XinXim (de Galinha)

Brazil is infamous for three things: Football, Carnival and Cuisine. I forgave them for their disappointing yet memorable defeat at the World Cup when I discovered their champion dish whilst dining in Las Iguanas during the football season.  Apparently one of Pele’s favourite dishes, Xinxim is a chicken stew which captures all that Brazil represents: a blend of  Portuguese, African and native Latin American Indian flavours. The marinated pieces of chicken are quickly browned and then cooked in this marvellously delicious thick rich sauce which is a combination of nuts and one key ingredient: Palm Oil.

Palm ‘fruit’ oil (as opposed to palm kernel which does not carry the same health benefits) is now sold in most supermarkets, and is commonly used in West African recipes from what I have tasted. I was surprised to find its distinguishing rusty red colour and mild fruity taste makes it healthier than olive, avocado or even coconut oil. Its colour is attributed to its high carotene content, the same antioxidant that gives tomatoes and carrots their rich red and orange colour. Palm oil is very high in vitamin E also.

My version of this recipe is made without crayfish as I don’t eat seafood, but you can still enjoy this rich stew with a side of fried plantain and rice.

XinXim

Ingredients

1 KG of Chicken thighs (de-boned and cut into medium pieces) or breast

1/3 cup palm oil

1/3 cup roasted peanuts

1/3 cup of cashew nuts

1/3 bunch chopped Coriander

1 tbsp spoon of grated ginger

1/2 tsp ground black pepper

3 cloves garlic

1 large onion – finely chopped

1 Tbsp of lime juice

1 Can of coconut milk

1 whole scotch bonnet

salt to season

Method

1. Cut the chicken into medium chunks, clean and marinate (in a combination of lime juice, salt, black pepper, salt, dried thyme, paprika, grated onion, garlic) overnight or at least 3 hours.

2. In a large saucepan, heat the palm oil and cook the chicken pieces for about 25 minutes, stirring occasionally

3. In a blender add cashew nuts, peanuts, ginger and garlic. Blend it into a rough paste and add it to the chicken with the whole scotch bonnet pepper.

4. Cook over medium heat for a further 10 minutes, if the paste gets too dry, add some water

5. Add the coconut milk and simmer for another 15 min.

6. Serve with garlic and lime rice and a side of fried plantain

Nutritional value of 1 serving of XinXim

1 bowl
Calories(Calories from fat) 256
Sodium 148 mg
Total Fat 10 g
Potassium
Saturated Fat  4 g
Total Carbs
Polyunsaturated  1 g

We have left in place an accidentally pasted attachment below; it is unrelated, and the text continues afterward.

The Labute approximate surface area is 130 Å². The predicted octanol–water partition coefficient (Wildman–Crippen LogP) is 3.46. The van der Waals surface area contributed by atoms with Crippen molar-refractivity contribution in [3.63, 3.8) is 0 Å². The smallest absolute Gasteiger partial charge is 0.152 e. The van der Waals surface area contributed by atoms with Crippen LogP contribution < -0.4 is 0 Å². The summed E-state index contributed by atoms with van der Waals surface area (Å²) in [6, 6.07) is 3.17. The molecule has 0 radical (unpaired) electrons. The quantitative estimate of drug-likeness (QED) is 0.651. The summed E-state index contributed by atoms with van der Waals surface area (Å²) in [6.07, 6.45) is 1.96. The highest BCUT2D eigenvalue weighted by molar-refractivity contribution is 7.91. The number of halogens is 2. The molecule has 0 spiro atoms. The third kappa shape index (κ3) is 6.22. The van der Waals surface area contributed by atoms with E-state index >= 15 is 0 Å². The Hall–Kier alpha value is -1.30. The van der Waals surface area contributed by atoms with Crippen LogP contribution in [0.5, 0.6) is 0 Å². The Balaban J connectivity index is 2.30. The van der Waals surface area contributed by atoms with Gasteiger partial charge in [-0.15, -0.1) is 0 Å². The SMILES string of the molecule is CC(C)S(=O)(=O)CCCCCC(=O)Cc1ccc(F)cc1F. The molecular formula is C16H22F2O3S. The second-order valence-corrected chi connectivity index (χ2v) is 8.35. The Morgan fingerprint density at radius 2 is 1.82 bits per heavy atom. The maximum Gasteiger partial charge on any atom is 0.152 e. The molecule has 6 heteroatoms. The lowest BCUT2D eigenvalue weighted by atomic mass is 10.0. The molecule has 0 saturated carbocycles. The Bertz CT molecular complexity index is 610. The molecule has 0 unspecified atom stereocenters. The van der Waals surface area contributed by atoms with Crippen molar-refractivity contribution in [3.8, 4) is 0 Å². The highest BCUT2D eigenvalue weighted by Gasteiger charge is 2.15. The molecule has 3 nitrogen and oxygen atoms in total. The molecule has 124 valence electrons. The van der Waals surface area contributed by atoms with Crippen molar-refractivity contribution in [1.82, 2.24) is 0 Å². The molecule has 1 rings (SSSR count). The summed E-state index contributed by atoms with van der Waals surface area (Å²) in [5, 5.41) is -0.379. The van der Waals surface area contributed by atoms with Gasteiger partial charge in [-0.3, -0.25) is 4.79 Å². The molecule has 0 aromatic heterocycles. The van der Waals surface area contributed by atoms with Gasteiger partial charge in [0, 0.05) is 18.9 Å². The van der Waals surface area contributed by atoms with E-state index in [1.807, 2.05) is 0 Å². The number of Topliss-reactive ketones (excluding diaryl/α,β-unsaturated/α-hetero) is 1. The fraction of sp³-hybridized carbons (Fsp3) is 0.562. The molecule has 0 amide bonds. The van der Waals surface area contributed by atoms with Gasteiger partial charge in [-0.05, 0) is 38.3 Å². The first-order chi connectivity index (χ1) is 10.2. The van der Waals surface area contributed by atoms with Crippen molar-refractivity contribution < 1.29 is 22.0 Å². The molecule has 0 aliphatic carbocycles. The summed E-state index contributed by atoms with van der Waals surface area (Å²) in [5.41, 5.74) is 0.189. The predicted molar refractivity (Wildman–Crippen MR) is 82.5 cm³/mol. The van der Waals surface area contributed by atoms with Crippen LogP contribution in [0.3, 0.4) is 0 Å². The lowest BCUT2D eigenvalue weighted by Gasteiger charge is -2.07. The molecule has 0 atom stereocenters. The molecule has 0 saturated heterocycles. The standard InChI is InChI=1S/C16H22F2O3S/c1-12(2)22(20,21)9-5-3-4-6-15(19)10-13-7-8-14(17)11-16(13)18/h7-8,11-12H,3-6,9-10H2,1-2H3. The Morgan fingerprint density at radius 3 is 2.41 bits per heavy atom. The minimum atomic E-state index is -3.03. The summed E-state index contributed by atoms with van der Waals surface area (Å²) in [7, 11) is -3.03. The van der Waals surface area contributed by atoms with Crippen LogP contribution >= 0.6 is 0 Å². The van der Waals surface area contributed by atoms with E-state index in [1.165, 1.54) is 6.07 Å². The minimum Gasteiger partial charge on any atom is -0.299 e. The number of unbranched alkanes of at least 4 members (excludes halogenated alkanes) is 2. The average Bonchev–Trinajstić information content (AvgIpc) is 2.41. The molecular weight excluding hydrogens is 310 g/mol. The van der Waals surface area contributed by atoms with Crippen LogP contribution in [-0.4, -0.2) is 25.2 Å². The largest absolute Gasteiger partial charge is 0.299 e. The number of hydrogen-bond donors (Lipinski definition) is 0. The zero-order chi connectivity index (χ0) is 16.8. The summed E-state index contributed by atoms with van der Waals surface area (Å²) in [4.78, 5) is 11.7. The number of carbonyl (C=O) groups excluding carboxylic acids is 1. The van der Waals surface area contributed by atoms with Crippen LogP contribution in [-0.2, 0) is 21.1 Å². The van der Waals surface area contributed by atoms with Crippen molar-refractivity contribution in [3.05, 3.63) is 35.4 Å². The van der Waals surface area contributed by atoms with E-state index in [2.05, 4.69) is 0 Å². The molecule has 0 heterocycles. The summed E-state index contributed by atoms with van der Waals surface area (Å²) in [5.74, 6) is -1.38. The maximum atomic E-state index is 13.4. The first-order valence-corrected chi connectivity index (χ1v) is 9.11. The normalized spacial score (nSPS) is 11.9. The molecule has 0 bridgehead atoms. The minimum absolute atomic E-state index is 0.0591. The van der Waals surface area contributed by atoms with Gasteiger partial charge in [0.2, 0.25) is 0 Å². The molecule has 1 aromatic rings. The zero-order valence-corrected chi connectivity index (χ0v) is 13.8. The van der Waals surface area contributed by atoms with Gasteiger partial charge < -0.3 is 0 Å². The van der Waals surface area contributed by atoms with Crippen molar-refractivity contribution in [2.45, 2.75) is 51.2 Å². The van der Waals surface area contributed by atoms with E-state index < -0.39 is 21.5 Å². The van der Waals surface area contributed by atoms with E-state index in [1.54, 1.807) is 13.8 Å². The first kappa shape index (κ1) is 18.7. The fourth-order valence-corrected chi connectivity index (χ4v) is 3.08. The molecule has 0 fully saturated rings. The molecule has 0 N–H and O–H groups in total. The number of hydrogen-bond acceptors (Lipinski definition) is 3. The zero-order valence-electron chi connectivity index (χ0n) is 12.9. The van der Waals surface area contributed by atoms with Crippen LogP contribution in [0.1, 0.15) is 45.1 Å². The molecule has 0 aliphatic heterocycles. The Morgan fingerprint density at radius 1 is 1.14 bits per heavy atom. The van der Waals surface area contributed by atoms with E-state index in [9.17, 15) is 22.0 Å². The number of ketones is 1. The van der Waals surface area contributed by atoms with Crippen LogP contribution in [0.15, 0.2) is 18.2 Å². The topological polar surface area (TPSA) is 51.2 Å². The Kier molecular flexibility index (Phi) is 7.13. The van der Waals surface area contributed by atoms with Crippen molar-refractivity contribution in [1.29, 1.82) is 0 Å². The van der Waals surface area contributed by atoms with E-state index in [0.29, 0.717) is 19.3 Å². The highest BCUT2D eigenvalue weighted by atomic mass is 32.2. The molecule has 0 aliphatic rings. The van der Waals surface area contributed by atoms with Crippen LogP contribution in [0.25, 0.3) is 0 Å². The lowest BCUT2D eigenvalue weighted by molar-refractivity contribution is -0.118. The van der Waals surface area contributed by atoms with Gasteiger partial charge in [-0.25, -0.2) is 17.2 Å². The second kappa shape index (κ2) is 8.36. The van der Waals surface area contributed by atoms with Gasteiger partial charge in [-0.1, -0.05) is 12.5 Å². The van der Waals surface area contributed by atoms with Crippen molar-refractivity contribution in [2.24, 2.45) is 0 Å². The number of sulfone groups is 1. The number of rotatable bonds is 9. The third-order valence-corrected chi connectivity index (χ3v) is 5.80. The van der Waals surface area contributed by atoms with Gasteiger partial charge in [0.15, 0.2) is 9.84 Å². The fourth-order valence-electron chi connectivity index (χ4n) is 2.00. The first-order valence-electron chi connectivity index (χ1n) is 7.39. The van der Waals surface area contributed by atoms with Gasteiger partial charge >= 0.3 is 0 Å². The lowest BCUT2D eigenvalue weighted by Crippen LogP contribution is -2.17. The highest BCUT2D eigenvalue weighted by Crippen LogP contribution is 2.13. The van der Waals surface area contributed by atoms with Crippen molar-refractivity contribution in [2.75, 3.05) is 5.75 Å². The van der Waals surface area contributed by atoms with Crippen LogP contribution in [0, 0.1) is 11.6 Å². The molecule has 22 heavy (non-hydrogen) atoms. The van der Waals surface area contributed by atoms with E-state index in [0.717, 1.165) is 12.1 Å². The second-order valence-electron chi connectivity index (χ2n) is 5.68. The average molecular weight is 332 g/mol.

Dietary Fibre 1 g
Monounsaturated  2 g
Sugars
Protein 29 g
Vitamin A
Calcium
Vitamin C
Iron 5%

*Percent Daily Values are based on a 2000 calorie diet. Your daily values may be higher or lower depending on your calorie needs.

Guyana: Paratha Roti

Oil-roti, buss-up-shot, Dhal puri. Some of the names I have grown to associate with the iconic national dish of both Guyana and Trinidad. From the Street Vendor in San Fernando to the Blue Hut on Mount Irvine Beach in Tobago, Roti is enjoyed by everyone, everywhere. The hardest task I have found however was not in the consuming, but finding someone who could do it well (or as well as my Mother…as we would all say). And I’m sad to report that those places and people are very few and hard to find. Many make the mistake of preparing Roti much like chapatti or some other flat bread, which is fine to those who don’t know any better, but to those who can sniff a good Roti from a far off it won’t be enjoyed as well.

The key to making a good Guyanese Paratha Roti is letting the dough rest adequately between each stage. The ratio of baking powder to flour is equally important. It’s also important that you use the right utensils. IMG_6930A Tawah (flat iron griddle) is what is used to cook the Roti on for the best results. There are several other stages not to mention the filling which varies if you are making Dhal Puri roti or simply oil-roti (plain). But essentially it is a tedious process, but once you get the hang of it its a really convenient side dish that can be stored in the freezer and used whenever you want to.

If you would like details of the recipe below, feel free to e-mail me: lovelorettaskitchen@gmail.com and I will be sure to send you the detailed directions (with step by step pictures).

Copyright © Ranette Prime and Love Loretta’s Kitchen, 2014. All Rights Reserved.